Under the terms of the act, any controlling person of a domestic insurer seeking to divest its controlling interest in the domestic insurer shall file with the director confidential notice of its proposed divestiture at least 30 days prior to the cessation of control. The director must determine those instances in which the party or parties seeking to divest or to acquire a controlling interest in an insurer, will be required to file for and obtain approval of the transaction. The information shall remain confidential until the conclusion of the transaction unless the director, in the director's discretion, determines that confidential treatment will interfere with its enforcement of the law (Section 382.040).
Under current law, the director must approve any merger or other acquisition of control of a domestic insurer unless the director makes certain findings by the preponderance of the evidence. This act repeals the preponderance of the evidence standard. The act also provides that if the proposed acquisition of control will require the approval of more than one state insurance commissioner, the public hearing may be held on a consolidated basis. The act sets forth the standards for holding a consolidated hearing including the option for a state insurance commissioner to opt out of such a hearing (Section 382.060).
Under current law, insurers are required to file registration statements containing certain information. This act expands the type of information the registration statement must contain. The registration statement must contain financial statements of or within an insurance holding company system, including all affiliates, if requested by the director. Financial statements may include, but are not limited to, annual audited financial statements filed with the United States Securities and Exchange Commission. The registration statement must also contain current information about statements that the insurer's board of directors oversees corporate governance and internal controls and that the insurer's officers or senior management have approved, implemented, and continue to maintain and monitor corporate governance and internal control procedures (Section 382.110).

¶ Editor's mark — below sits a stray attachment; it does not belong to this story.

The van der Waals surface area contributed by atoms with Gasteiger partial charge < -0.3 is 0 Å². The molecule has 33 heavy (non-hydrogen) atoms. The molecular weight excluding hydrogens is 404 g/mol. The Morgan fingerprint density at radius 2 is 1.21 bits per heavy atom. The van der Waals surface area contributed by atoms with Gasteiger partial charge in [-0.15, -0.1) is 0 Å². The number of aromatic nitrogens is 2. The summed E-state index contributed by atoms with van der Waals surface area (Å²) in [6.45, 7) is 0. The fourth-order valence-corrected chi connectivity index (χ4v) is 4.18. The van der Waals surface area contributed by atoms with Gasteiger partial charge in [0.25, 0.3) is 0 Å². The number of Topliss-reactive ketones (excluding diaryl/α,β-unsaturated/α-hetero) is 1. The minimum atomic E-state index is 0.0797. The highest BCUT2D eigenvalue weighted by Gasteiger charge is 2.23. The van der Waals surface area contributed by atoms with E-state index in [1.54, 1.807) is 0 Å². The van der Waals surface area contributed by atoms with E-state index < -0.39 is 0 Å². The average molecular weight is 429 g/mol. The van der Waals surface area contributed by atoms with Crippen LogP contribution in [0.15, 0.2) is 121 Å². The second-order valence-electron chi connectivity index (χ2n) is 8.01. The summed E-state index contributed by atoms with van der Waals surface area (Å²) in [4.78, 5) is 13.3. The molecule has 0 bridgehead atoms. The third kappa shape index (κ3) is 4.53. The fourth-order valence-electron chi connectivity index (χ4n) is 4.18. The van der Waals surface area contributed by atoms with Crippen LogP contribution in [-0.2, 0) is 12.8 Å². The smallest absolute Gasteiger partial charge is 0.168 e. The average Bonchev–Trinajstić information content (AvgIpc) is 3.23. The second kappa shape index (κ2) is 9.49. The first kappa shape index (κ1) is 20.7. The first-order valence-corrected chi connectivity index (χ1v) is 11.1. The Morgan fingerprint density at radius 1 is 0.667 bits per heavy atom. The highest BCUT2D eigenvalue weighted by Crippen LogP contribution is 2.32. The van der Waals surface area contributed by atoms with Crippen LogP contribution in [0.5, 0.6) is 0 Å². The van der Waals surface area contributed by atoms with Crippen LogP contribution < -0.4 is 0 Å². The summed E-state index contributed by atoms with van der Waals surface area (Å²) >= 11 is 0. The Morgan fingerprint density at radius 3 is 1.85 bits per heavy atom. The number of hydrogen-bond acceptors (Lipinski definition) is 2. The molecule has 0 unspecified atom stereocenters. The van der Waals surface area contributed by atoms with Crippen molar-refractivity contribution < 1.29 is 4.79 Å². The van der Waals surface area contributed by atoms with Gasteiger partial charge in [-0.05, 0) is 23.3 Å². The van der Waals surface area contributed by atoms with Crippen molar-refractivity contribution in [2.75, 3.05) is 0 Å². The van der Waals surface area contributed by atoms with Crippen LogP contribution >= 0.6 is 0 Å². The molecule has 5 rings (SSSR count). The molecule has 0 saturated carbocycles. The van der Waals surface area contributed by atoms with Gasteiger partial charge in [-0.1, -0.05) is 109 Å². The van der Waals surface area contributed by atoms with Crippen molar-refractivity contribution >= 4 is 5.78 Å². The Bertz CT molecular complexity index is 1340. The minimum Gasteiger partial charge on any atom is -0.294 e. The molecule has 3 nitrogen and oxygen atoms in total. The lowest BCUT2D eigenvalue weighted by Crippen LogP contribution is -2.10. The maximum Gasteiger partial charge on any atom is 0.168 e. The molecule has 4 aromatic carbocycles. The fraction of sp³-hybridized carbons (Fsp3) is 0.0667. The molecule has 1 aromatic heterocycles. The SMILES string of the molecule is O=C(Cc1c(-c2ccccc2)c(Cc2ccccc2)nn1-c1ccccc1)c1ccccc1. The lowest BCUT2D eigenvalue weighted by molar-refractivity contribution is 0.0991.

Under current law, any person may file with the director a disclaimer of affiliation with any authorized insurer. Currently, once a disclaimer has been filed, the insurer is relieved of any duty of registering or reporting under the holding company law unless the disclaimer is disallowed by the director. In other words, the burden of disallowing a disclaimer is placed upon the director. Based upon the revised model act, this proposed legislation modifies how disclaimers are approved. Disclaimers will no longer be automatically effective upon filing. Under this proposal, a disclaimer of affiliation shall be deemed to have been granted unless the director, within 30 days following receipt of a complete disclaimer, notifies the filing party the disclaimer is disallowed. In the event of disallowance, the disclaiming party may request an administrative hearing, which shall be granted. The disclaiming party shall be relieved of its duty to register under this section if approval of the disclaimer has been granted by the director, or if the disclaimer is deemed to have been approved (Section 382.170).